IC Directors' Meeting Highlights
January 23, 2002
I. The National Children's Study
Dr. Alexander explained that this longitudinal study of the effects of environmental exposures in children was first proposed in 1998 and has been endorsed by then-Secretary Shalala and Secretary Thompson. It is being planned by NICHD, NIEHS, the EPA, and the CDC, with participation from 40 other Federal agencies. There was strong support for the study at an initial consultation with the scientific community that took place in January 2000. A congressional directive to perform the study was included in the Children's Health Act of 2000. That Act authorized $18 million for FY01, but the money was never appropriated. NICHD contributed $2 million last year and roughly $4 million this year for planning the study.
The study is currently in the design phase. The group is looking at children, their families, and the environment and developing a core protocol with opportunities to add modular units or special studies. The study population will be generalizable to the US population, with additional study sub-populations. Roughly 100,000 families will be recruited, and the organizers hope to follow the children until they reach the age of 21. Some 25 to 50 data collection sites are planned throughout the US. The study will be multiple hypothesis-based, and 20 working groups are currently looking at possible hypotheses. Other working groups are reviewing the study design, ethics, and recruitment and retention issues. Dr. Alexander explained that the study will be operated by a consortium of Federal agencies and public-private partnerships, and he reviewed the complex operating and advisory structure. He reviewed the proposed funding and those agencies that have already committed planning funds. Dr. Alexander also reviewed the projected time line. Recruitment will begin in FY04, provided funding commitments are received from DHHS and OMB. The total estimated cost of the 20-year study is $2 billion. Dr. Alexander will keep the group apprised as progress is made.
Dr. Fauci noted that the study seems heavily weighted toward risk assessment as opposed to risk management and suggested that CDC ought to be more heavily involved. Dr. Alexander agreed that the focus is on risk but said that we will have data with which to analyze the impact of interventions, which will provide enormous potential benefit. Dr. Alexander distributed a list of all study participants.
II. Planning for an Additional NIH Campus
Dr. Hodes said this is a follow-up to the discussion at the Leadership Forum last fall. The overheads were distributed with the meeting agenda. Next month a series of meetings with IC Directors and OD senior staff members are planned using a questionnaire to solicit input on models, staffing breakdowns, etc. for consolidation of off-campus facilities. Dr. Hodes reviewed the definitions for personnel distribution, year 2020 example models, the scope of work, and a proposed schedule. Dr. Lenfant requested a rough estimate of the costs associated with the various models, and Dr. Hodes said such estimates should be available later this year. He noted that the project actually has the potential to yield cost savings, and Dr. Fauci said we need to emphasize this. Dr. Hodes asked IC Directors to participate personally in the interviews. The action under consideration would consolidate current local off-campus worksites, and in so doing would provide improved environments for scientific and administrative interaction. Dr. Hodes will send out a revised questionnaire when the team schedules individual interviews.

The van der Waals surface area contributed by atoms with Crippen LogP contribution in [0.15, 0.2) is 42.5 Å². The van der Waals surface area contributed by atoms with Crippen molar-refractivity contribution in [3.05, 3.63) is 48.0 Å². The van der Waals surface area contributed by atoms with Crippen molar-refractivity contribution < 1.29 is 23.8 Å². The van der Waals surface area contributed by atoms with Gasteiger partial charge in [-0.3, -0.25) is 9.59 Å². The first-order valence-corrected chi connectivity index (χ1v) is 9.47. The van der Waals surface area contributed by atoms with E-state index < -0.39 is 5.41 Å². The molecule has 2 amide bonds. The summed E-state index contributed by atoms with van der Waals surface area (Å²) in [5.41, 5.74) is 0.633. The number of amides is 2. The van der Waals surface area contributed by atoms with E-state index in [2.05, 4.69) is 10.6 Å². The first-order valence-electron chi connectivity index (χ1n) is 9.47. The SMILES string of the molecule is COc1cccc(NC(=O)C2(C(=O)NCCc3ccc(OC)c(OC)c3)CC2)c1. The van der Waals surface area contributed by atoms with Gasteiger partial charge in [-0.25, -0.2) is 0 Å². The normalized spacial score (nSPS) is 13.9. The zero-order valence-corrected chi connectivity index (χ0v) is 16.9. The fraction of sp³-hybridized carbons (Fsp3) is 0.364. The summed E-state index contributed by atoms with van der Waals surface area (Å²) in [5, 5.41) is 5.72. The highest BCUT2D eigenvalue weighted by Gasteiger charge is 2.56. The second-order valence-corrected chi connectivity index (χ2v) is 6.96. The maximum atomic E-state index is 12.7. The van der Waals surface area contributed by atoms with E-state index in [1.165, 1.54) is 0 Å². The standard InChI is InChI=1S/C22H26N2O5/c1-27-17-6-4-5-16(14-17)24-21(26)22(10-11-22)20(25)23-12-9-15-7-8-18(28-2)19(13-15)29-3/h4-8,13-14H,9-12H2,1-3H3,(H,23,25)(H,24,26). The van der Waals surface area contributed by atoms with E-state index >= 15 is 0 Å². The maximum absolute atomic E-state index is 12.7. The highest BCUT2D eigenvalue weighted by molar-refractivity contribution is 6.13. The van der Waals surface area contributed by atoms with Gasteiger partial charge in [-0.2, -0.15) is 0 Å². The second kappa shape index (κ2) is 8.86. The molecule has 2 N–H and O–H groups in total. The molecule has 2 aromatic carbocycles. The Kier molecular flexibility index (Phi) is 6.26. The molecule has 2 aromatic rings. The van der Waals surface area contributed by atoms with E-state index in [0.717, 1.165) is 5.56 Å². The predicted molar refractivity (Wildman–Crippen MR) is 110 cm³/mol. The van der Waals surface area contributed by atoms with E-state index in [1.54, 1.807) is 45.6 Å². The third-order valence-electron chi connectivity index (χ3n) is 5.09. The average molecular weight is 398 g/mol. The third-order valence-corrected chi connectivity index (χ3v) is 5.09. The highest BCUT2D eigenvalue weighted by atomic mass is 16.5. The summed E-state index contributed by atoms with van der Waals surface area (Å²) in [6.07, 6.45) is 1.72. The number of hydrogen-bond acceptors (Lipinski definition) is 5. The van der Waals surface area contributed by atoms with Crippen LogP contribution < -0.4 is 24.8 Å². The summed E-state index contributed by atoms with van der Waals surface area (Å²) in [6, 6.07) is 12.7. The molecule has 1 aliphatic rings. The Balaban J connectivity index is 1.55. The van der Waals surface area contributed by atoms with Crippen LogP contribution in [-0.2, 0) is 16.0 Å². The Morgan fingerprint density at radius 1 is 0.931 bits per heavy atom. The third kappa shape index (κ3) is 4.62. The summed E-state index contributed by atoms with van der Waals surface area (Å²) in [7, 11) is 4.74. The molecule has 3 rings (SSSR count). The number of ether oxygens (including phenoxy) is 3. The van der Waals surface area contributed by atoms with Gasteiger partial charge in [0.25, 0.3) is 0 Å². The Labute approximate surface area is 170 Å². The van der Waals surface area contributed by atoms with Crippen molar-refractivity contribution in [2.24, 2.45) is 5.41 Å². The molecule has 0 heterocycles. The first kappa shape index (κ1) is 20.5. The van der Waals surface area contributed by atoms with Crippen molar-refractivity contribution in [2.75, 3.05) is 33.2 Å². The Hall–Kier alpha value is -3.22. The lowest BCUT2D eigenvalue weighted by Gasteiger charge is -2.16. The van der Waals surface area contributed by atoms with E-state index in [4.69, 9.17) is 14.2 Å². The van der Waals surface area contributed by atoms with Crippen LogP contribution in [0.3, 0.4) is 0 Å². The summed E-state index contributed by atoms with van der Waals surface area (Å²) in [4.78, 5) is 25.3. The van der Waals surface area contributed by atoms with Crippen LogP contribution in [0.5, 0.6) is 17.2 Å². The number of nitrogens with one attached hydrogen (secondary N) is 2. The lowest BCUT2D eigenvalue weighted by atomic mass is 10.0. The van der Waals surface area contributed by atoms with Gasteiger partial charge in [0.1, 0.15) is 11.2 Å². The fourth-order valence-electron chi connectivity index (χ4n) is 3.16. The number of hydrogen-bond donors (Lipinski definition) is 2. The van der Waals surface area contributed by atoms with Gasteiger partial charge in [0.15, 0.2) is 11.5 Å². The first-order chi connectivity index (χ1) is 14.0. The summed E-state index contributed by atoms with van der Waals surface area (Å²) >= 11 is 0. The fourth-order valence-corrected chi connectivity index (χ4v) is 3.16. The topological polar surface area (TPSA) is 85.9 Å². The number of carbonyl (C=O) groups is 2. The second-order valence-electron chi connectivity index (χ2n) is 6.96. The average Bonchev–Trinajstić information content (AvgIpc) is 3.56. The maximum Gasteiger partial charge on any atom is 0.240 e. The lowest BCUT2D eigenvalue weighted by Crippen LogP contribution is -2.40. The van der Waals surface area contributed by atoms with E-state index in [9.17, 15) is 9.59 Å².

III. Update on the Activities of the Working Group on Biomedical Imaging and Bioengineering Grants Oversight
Dr. Dean distributed copies of her overheads. She reviewed the events
leading up to the establishment of NIBIB in December 2000 and the activities
that have taken place since then. Dr. Dean reminded the group that NIBIB's
programs are currently exclusively extramural. In August 2001, an agreement
was reached to transfer about 300 grants worth $66.9 million to NIBIB.
In December 2001, the conference report for NIH's FY02 appropriations
language directed NIBIB to establish a task force to review and identify
all appropriate grants to be transferred to NIBIB. This report language
was distributed with the meeting agenda. This led to formation of a nine-member
working group that will have representatives designated by the American
Institute for Medical and Biological Engineering, the Academy of Radiology
Research, and the NIH. The NIH Director retains the authority to make
the final decisions about what to transfer and will then transmit the
information to Congress. Dr. Dean is planning a full-day meeting with
the working group in February. She will give IC Directors periodic reports,
and Dr. Kirschstein assured IC Directors that they will have an opportunity
to review the final report to Congress. In response to a question, Dr.
Dean said that the group agreed not to send IC representatives to working
group meetings at which they review the grants to be transferred.
The meeting continued as principals only.
Karen Pelham O'Steen
This page was last reviewed on August 18, 2003 .
National Institutes of Health (NIH)